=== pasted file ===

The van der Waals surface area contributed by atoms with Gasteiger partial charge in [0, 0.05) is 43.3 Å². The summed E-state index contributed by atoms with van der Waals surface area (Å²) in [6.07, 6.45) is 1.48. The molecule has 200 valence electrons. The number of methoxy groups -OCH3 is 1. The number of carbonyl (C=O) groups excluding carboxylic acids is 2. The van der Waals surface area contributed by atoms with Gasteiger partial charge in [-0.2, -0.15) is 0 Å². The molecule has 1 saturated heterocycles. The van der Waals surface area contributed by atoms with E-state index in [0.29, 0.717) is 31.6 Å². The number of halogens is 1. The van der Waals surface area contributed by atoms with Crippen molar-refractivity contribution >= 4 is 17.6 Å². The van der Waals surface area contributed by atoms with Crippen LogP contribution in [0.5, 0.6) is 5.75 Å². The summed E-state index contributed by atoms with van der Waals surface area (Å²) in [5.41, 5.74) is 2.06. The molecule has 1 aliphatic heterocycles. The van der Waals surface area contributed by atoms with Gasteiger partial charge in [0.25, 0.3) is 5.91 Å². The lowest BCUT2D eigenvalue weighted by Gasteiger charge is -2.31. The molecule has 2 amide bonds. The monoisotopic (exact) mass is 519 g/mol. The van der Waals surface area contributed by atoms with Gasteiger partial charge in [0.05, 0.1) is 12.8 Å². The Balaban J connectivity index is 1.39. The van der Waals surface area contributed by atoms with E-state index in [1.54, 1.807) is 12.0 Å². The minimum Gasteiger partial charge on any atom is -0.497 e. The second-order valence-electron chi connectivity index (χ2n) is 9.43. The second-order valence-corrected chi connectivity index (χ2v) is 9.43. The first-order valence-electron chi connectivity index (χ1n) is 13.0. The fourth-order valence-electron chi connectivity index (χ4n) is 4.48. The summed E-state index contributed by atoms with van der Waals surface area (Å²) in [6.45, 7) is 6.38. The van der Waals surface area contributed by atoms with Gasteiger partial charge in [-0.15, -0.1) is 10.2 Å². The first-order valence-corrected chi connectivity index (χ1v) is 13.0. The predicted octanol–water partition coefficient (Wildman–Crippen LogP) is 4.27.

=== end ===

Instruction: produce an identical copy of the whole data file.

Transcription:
The van der Waals surface area contributed by atoms with Gasteiger partial charge in [0, 0.05) is 43.3 Å². The summed E-state index contributed by atoms with van der Waals surface area (Å²) in [6.07, 6.45) is 1.48. The molecule has 200 valence electrons. The number of methoxy groups -OCH3 is 1. The number of carbonyl (C=O) groups excluding carboxylic acids is 2. The van der Waals surface area contributed by atoms with Gasteiger partial charge in [-0.2, -0.15) is 0 Å². The molecule has 1 saturated heterocycles. The van der Waals surface area contributed by atoms with E-state index in [0.29, 0.717) is 31.6 Å². The number of halogens is 1. The van der Waals surface area contributed by atoms with Crippen molar-refractivity contribution >= 4 is 17.6 Å². The van der Waals surface area contributed by atoms with Crippen LogP contribution in [0.5, 0.6) is 5.75 Å². The summed E-state index contributed by atoms with van der Waals surface area (Å²) in [5.41, 5.74) is 2.06. The molecule has 1 aliphatic heterocycles. The van der Waals surface area contributed by atoms with Gasteiger partial charge in [0.25, 0.3) is 5.91 Å². The lowest BCUT2D eigenvalue weighted by Gasteiger charge is -2.31. The molecule has 2 amide bonds. The monoisotopic (exact) mass is 519 g/mol. The van der Waals surface area contributed by atoms with Gasteiger partial charge in [0.05, 0.1) is 12.8 Å². The Balaban J connectivity index is 1.39. The van der Waals surface area contributed by atoms with E-state index in [1.54, 1.807) is 12.0 Å². The minimum Gasteiger partial charge on any atom is -0.497 e. The second-order valence-electron chi connectivity index (χ2n) is 9.43. The second-order valence-corrected chi connectivity index (χ2v) is 9.43. The first-order valence-electron chi connectivity index (χ1n) is 13.0. The fourth-order valence-electron chi connectivity index (χ4n) is 4.48. The summed E-state index contributed by atoms with van der Waals surface area (Å²) in [6.45, 7) is 6.38. The van der Waals surface area contributed by atoms with Gasteiger partial charge in [-0.15, -0.1) is 10.2 Å². The first-order valence-corrected chi connectivity index (χ1v) is 13.0. The predicted octanol–water partition coefficient (Wildman–Crippen LogP) is 4.27.